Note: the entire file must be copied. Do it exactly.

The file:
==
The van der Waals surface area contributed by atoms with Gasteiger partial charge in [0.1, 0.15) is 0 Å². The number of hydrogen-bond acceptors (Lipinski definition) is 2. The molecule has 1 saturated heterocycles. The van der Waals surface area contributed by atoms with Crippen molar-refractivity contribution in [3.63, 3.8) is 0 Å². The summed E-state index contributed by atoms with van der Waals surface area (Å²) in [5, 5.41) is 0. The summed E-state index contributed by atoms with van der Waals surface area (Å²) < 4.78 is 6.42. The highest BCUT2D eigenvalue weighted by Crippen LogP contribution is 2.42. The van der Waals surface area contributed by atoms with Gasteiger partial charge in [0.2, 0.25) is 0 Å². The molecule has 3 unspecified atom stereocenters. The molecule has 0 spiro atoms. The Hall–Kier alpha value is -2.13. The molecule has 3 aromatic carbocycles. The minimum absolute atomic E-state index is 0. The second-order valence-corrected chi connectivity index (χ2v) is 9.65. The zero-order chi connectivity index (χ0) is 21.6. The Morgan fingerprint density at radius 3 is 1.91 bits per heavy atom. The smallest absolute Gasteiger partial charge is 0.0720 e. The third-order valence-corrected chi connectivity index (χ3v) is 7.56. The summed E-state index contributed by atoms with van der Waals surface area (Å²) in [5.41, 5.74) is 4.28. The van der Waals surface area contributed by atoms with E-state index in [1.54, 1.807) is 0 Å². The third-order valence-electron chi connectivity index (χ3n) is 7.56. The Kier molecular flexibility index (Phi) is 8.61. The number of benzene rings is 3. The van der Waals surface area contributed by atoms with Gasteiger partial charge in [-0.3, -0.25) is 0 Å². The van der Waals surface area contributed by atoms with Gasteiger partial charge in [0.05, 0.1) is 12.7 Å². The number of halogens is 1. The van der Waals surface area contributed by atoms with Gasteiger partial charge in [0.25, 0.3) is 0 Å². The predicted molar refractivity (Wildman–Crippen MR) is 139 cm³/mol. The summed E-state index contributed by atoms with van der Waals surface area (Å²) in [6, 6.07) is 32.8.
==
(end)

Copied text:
The van der Waals surface area contributed by atoms with Gasteiger partial charge in [0.1, 0.15) is 0 Å². The number of hydrogen-bond acceptors (Lipinski definition) is 2. The molecule has 1 saturated heterocycles. The van der Waals surface area contributed by atoms with Crippen molar-refractivity contribution in [3.63, 3.8) is 0 Å². The summed E-state index contributed by atoms with van der Waals surface area (Å²) in [5, 5.41) is 0. The summed E-state index contributed by atoms with van der Waals surface area (Å²) < 4.78 is 6.42. The highest BCUT2D eigenvalue weighted by Crippen LogP contribution is 2.42. The van der Waals surface area contributed by atoms with Gasteiger partial charge in [0.2, 0.25) is 0 Å². The molecule has 3 unspecified atom stereocenters. The molecule has 0 spiro atoms. The Hall–Kier alpha value is -2.13. The molecule has 3 aromatic carbocycles. The minimum absolute atomic E-state index is 0. The second-order valence-corrected chi connectivity index (χ2v) is 9.65. The zero-order chi connectivity index (χ0) is 21.6. The Morgan fingerprint density at radius 3 is 1.91 bits per heavy atom. The smallest absolute Gasteiger partial charge is 0.0720 e. The third-order valence-corrected chi connectivity index (χ3v) is 7.56. The summed E-state index contributed by atoms with van der Waals surface area (Å²) in [5.41, 5.74) is 4.28. The van der Waals surface area contributed by atoms with E-state index in [1.54, 1.807) is 0 Å². The third-order valence-electron chi connectivity index (χ3n) is 7.56. The Kier molecular flexibility index (Phi) is 8.61. The number of benzene rings is 3. The van der Waals surface area contributed by atoms with Gasteiger partial charge in [-0.3, -0.25) is 0 Å². The van der Waals surface area contributed by atoms with Gasteiger partial charge in [0.05, 0.1) is 12.7 Å². The number of halogens is 1. The van der Waals surface area contributed by atoms with Gasteiger partial charge in [0.25, 0.3) is 0 Å². The predicted molar refractivity (Wildman–Crippen MR) is 139 cm³/mol. The summed E-state index contributed by atoms with van der Waals surface area (Å²) in [6, 6.07) is 32.8.